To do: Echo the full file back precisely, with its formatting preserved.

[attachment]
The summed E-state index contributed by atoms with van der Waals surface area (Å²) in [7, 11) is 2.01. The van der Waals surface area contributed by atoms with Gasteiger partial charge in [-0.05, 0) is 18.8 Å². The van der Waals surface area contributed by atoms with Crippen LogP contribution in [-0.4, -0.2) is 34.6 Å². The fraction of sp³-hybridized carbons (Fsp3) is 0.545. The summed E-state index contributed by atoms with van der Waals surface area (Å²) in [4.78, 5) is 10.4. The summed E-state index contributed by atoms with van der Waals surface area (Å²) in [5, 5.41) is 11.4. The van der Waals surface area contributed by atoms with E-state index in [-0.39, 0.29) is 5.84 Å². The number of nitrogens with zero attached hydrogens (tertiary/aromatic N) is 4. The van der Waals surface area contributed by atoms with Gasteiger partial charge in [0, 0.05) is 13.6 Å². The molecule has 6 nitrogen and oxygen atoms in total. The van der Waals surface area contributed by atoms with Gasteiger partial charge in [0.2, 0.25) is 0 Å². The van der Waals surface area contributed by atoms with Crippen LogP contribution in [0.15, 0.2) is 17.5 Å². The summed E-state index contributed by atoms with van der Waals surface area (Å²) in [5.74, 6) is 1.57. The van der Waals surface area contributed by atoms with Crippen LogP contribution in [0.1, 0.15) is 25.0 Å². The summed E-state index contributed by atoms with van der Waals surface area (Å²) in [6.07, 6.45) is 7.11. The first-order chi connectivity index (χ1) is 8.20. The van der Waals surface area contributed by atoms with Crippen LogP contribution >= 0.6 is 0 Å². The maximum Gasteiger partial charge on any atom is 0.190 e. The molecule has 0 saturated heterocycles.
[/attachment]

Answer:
The summed E-state index contributed by atoms with van der Waals surface area (Å²) in [7, 11) is 2.01. The van der Waals surface area contributed by atoms with Gasteiger partial charge in [-0.05, 0) is 18.8 Å². The van der Waals surface area contributed by atoms with Crippen LogP contribution in [-0.4, -0.2) is 34.6 Å². The fraction of sp³-hybridized carbons (Fsp3) is 0.545. The summed E-state index contributed by atoms with van der Waals surface area (Å²) in [4.78, 5) is 10.4. The summed E-state index contributed by atoms with van der Waals surface area (Å²) in [5, 5.41) is 11.4. The van der Waals surface area contributed by atoms with E-state index in [-0.39, 0.29) is 5.84 Å². The number of nitrogens with zero attached hydrogens (tertiary/aromatic N) is 4. The van der Waals surface area contributed by atoms with Gasteiger partial charge in [0, 0.05) is 13.6 Å². The molecule has 6 nitrogen and oxygen atoms in total. The van der Waals surface area contributed by atoms with Gasteiger partial charge in [0.2, 0.25) is 0 Å². The van der Waals surface area contributed by atoms with Crippen LogP contribution in [0.15, 0.2) is 17.5 Å². The summed E-state index contributed by atoms with van der Waals surface area (Å²) in [5.74, 6) is 1.57. The van der Waals surface area contributed by atoms with Crippen LogP contribution in [0.1, 0.15) is 25.0 Å². The summed E-state index contributed by atoms with van der Waals surface area (Å²) in [6.07, 6.45) is 7.11. The first-order chi connectivity index (χ1) is 8.20. The van der Waals surface area contributed by atoms with Crippen LogP contribution >= 0.6 is 0 Å². The maximum Gasteiger partial charge on any atom is 0.190 e. The molecule has 0 saturated heterocycles.